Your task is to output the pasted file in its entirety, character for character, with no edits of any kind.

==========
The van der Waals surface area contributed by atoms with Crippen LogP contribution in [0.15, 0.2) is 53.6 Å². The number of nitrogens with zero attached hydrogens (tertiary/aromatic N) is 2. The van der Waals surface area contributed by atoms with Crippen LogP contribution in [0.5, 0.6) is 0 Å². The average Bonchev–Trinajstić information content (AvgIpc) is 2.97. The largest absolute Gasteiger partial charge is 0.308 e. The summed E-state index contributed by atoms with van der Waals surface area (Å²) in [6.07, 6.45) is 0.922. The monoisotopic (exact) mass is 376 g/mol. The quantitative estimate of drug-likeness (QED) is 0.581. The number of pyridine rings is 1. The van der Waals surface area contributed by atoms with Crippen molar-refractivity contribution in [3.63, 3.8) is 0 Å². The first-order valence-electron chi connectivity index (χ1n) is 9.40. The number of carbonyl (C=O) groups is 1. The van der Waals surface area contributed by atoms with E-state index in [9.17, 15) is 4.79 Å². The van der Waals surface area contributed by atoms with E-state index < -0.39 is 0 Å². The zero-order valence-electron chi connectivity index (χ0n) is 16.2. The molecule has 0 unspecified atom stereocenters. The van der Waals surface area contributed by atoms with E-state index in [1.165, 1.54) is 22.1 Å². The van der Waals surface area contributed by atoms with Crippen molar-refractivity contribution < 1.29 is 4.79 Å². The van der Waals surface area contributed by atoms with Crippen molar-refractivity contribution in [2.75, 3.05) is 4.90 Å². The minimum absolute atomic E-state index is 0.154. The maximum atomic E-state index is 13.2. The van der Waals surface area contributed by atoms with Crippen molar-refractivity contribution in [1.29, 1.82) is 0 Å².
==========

The van der Waals surface area contributed by atoms with Crippen LogP contribution in [0.15, 0.2) is 53.6 Å². The number of nitrogens with zero attached hydrogens (tertiary/aromatic N) is 2. The van der Waals surface area contributed by atoms with Crippen LogP contribution in [0.5, 0.6) is 0 Å². The average Bonchev–Trinajstić information content (AvgIpc) is 2.97. The largest absolute Gasteiger partial charge is 0.308 e. The summed E-state index contributed by atoms with van der Waals surface area (Å²) in [6.07, 6.45) is 0.922. The monoisotopic (exact) mass is 376 g/mol. The quantitative estimate of drug-likeness (QED) is 0.581. The number of pyridine rings is 1. The van der Waals surface area contributed by atoms with Crippen molar-refractivity contribution in [3.63, 3.8) is 0 Å². The first-order valence-electron chi connectivity index (χ1n) is 9.40. The number of carbonyl (C=O) groups is 1. The van der Waals surface area contributed by atoms with E-state index in [9.17, 15) is 4.79 Å². The van der Waals surface area contributed by atoms with E-state index < -0.39 is 0 Å². The zero-order valence-electron chi connectivity index (χ0n) is 16.2. The molecule has 0 unspecified atom stereocenters. The van der Waals surface area contributed by atoms with E-state index in [1.165, 1.54) is 22.1 Å². The van der Waals surface area contributed by atoms with Crippen molar-refractivity contribution < 1.29 is 4.79 Å². The van der Waals surface area contributed by atoms with Crippen molar-refractivity contribution in [2.75, 3.05) is 4.90 Å². The minimum absolute atomic E-state index is 0.154. The maximum atomic E-state index is 13.2. The van der Waals surface area contributed by atoms with Crippen molar-refractivity contribution in [1.29, 1.82) is 0 Å².